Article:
Rather than tetramers or monomers, the reported hydrodynamic diameter correlated to the dimer's radius. The differential scanning fluorimetry analyses revealed two unfolding incidents, possibly caused by dimer dissociation followed by protein denaturation.

Consistent with its established mannose specificity, the lectin demonstrated a strong affinity for numerous alpha-mannosides, including CFG-GLYCAN ID 310. Monovalent glycans had lower evident binding affinities to AcmJRL than tri- and bi-antennary mannosides. In solution, AcmJRL generates a dimer that can engage up to two mannosides per attaching site. The gap among the anomeric carbons of two mannosides inside one binding site was around 14 Å, close to the gap between two mannoses within mannopentaose, implying that this ligand may chelate. The binding of monovalent alpha-glucosides was significantly low but considerable.

Semiotik glycan array research confirmed mannopentaose and poly-Man-α-1,6 as AcmJRL ligands. However, the smaller mannotriose demonstrated no binding, presumably associated with a shorter linker length limiting protein accessibility. Compared to the CFG glycan array, the Semiotik chip has a multivalent alpha-glucoside that was significantly identified by the lectin, demonstrating AcmJRL's affinity for alpha-glucosides. Surprisingly, two non-related bacterial O-antigens were identified.

AcmJRL was used to titrate fluorescein-labeled alpha-D-mannoside 1, yielding a Kd of 58.9 ± 5.9 254 µM. Compared to AcmJRL's reported affinity for the priorly best-known ligand mannobiose Manα1-3Man, the lectin's high affinity for this alpha-mannoside was astonishing. The glycosidic bond in glucosides was critical for AcmJRL identification, as evidenced by single point inhibition investigations: maltobiose (Glc-285 1,4-Glc) demonstrated the strongest inhibition, whereas cellobiose (Glc-1,4-Glc) had no impact.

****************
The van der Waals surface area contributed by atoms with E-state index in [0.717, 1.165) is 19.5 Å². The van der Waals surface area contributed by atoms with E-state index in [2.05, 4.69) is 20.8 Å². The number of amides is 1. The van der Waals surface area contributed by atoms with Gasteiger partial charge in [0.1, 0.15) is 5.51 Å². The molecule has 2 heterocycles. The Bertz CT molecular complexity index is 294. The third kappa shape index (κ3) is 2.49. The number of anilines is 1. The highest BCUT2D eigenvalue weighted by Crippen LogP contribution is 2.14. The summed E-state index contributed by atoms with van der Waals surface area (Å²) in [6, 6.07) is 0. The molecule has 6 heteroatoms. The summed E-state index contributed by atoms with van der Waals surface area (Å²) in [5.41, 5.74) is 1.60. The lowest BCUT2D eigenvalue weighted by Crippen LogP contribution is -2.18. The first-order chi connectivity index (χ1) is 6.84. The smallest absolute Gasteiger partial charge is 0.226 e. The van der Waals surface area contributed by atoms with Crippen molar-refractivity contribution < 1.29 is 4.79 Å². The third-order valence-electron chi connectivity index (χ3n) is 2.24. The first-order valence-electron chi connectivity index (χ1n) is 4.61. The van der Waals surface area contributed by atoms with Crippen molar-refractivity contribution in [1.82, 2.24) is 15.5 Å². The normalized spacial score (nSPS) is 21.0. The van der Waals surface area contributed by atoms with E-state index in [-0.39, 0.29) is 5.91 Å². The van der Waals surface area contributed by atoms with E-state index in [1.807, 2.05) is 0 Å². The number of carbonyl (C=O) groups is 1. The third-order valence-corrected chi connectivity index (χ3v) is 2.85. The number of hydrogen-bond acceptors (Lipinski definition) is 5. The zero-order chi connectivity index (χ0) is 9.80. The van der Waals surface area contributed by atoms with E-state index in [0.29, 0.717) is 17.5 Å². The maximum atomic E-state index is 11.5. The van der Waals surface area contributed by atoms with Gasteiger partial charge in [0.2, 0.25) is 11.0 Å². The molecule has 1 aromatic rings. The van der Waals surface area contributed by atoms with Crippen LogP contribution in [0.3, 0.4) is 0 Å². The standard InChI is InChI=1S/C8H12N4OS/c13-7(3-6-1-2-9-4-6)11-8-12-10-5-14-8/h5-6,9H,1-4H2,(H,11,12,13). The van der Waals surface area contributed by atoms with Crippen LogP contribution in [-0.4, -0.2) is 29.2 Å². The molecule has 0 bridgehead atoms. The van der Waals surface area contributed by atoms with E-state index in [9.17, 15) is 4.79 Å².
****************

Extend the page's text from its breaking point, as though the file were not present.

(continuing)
The authors discovered that the low µM attaching of AcmJRL and SARS-CoV-2 S protein was carbohydrate-reliant and might be hindered by the addition of mannotriose. Furthermore, AcmJRL decreased the S RBD's tight binding affinity for the human angiotensin-converting enzyme 2 (ACE2) receptor. As a result, bromelain and its component AcmJRL could be used as a new antiviral medication to neutralize SARS-CoV-2 after viral exposure.

Conclusions

Overall, in the present study, the researchers illustrated that the AcmJRL attaches the SARS-CoV-2 S protein in a carbohydrate-dependent manner with a low micromolar Kd, implying that it might be a robust SARS-CoV-2 neutralizing proxy.

*Important notice

bioRxiv publishes preliminary scientific reports that are not peer-reviewed and, therefore, should not be regarded as conclusive, guide clinical practice/health-related behavior, or treated as established information.

Journal reference:
Shanet Susan Alex

Written by

Shanet Susan Alex

Shanet Susan Alex, a medical writer, based in Kerala, India, is a Doctor of Pharmacy graduate from Kerala University of Health Sciences. Her academic background is in clinical pharmacy and research, and she is passionate about medical writing. Shanet has published papers in the International Journal of Medical Science and Current Research (IJMSCR), the International Journal of Pharmacy (IJP), and the International Journal of Medical Science and Applied Research (IJMSAR). Apart from work, she enjoys listening to music and watching movies.